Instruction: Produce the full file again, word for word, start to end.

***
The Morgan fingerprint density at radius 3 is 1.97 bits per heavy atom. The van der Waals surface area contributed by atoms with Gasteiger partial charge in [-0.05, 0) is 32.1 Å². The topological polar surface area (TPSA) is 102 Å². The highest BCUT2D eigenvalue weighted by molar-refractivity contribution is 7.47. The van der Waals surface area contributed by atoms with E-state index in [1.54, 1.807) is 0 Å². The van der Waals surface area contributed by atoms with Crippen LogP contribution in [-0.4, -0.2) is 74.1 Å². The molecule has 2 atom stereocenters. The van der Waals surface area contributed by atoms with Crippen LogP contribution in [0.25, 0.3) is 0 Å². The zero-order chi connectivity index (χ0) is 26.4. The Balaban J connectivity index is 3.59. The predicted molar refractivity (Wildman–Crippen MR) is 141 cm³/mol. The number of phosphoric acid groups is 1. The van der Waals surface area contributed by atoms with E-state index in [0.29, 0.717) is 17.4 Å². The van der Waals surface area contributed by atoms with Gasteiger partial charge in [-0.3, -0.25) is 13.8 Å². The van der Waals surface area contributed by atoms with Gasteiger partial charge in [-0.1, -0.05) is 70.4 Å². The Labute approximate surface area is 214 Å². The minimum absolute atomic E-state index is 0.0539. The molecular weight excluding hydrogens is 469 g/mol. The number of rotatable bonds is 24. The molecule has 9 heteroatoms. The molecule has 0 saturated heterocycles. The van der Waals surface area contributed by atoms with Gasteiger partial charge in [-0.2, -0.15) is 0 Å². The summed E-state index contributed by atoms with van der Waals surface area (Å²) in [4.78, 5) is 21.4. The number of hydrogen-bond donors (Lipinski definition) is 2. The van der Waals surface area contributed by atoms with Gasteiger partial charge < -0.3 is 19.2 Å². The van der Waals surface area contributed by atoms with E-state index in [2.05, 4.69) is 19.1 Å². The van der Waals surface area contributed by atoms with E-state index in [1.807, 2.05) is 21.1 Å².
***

The Morgan fingerprint density at radius 3 is 1.97 bits per heavy atom. The van der Waals surface area contributed by atoms with Gasteiger partial charge in [-0.05, 0) is 32.1 Å². The topological polar surface area (TPSA) is 102 Å². The highest BCUT2D eigenvalue weighted by molar-refractivity contribution is 7.47. The van der Waals surface area contributed by atoms with E-state index in [1.54, 1.807) is 0 Å². The van der Waals surface area contributed by atoms with Crippen LogP contribution in [-0.4, -0.2) is 74.1 Å². The molecule has 2 atom stereocenters. The van der Waals surface area contributed by atoms with Crippen LogP contribution in [0.25, 0.3) is 0 Å². The zero-order chi connectivity index (χ0) is 26.4. The Balaban J connectivity index is 3.59. The predicted molar refractivity (Wildman–Crippen MR) is 141 cm³/mol. The number of phosphoric acid groups is 1. The van der Waals surface area contributed by atoms with E-state index in [0.29, 0.717) is 17.4 Å². The van der Waals surface area contributed by atoms with Gasteiger partial charge in [-0.3, -0.25) is 13.8 Å². The van der Waals surface area contributed by atoms with Gasteiger partial charge in [-0.1, -0.05) is 70.4 Å². The Labute approximate surface area is 214 Å². The minimum absolute atomic E-state index is 0.0539. The molecular weight excluding hydrogens is 469 g/mol. The number of rotatable bonds is 24. The molecule has 9 heteroatoms. The molecule has 0 saturated heterocycles. The van der Waals surface area contributed by atoms with Gasteiger partial charge in [-0.2, -0.15) is 0 Å². The summed E-state index contributed by atoms with van der Waals surface area (Å²) in [4.78, 5) is 21.4. The number of hydrogen-bond donors (Lipinski definition) is 2. The van der Waals surface area contributed by atoms with Gasteiger partial charge < -0.3 is 19.2 Å². The van der Waals surface area contributed by atoms with E-state index in [2.05, 4.69) is 19.1 Å². The van der Waals surface area contributed by atoms with E-state index in [1.807, 2.05) is 21.1 Å².